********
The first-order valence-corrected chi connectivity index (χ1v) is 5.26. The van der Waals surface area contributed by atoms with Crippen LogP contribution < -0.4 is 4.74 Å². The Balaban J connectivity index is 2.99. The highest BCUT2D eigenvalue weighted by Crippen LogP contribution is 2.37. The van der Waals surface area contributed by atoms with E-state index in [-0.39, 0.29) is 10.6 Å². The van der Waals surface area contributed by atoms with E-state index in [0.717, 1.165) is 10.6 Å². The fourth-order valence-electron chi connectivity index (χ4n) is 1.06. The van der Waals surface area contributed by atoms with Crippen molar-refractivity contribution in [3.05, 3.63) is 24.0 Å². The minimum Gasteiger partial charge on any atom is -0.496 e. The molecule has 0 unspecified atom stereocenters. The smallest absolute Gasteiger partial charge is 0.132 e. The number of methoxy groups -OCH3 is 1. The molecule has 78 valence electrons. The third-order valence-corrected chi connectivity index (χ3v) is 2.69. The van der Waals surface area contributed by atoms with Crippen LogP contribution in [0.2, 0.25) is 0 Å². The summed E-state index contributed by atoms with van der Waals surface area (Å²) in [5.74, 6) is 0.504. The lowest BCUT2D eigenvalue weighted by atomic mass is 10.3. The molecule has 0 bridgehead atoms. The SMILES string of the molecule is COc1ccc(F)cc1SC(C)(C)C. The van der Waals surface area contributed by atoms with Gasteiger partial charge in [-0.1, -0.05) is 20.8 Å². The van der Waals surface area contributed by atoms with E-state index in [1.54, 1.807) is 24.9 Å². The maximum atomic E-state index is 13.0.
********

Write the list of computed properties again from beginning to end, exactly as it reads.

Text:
The first-order valence-corrected chi connectivity index (χ1v) is 5.26. The van der Waals surface area contributed by atoms with Crippen LogP contribution < -0.4 is 4.74 Å². The Balaban J connectivity index is 2.99. The highest BCUT2D eigenvalue weighted by Crippen LogP contribution is 2.37. The van der Waals surface area contributed by atoms with E-state index in [-0.39, 0.29) is 10.6 Å². The van der Waals surface area contributed by atoms with E-state index in [0.717, 1.165) is 10.6 Å². The fourth-order valence-electron chi connectivity index (χ4n) is 1.06. The van der Waals surface area contributed by atoms with Crippen molar-refractivity contribution in [3.05, 3.63) is 24.0 Å². The minimum Gasteiger partial charge on any atom is -0.496 e. The molecule has 0 unspecified atom stereocenters. The smallest absolute Gasteiger partial charge is 0.132 e. The number of methoxy groups -OCH3 is 1. The molecule has 78 valence electrons. The third-order valence-corrected chi connectivity index (χ3v) is 2.69. The van der Waals surface area contributed by atoms with Crippen LogP contribution in [0.2, 0.25) is 0 Å². The summed E-state index contributed by atoms with van der Waals surface area (Å²) in [5.74, 6) is 0.504. The lowest BCUT2D eigenvalue weighted by atomic mass is 10.3. The molecule has 0 bridgehead atoms. The SMILES string of the molecule is COc1ccc(F)cc1SC(C)(C)C. The van der Waals surface area contributed by atoms with Gasteiger partial charge in [-0.1, -0.05) is 20.8 Å². The van der Waals surface area contributed by atoms with E-state index in [1.54, 1.807) is 24.9 Å². The maximum atomic E-state index is 13.0.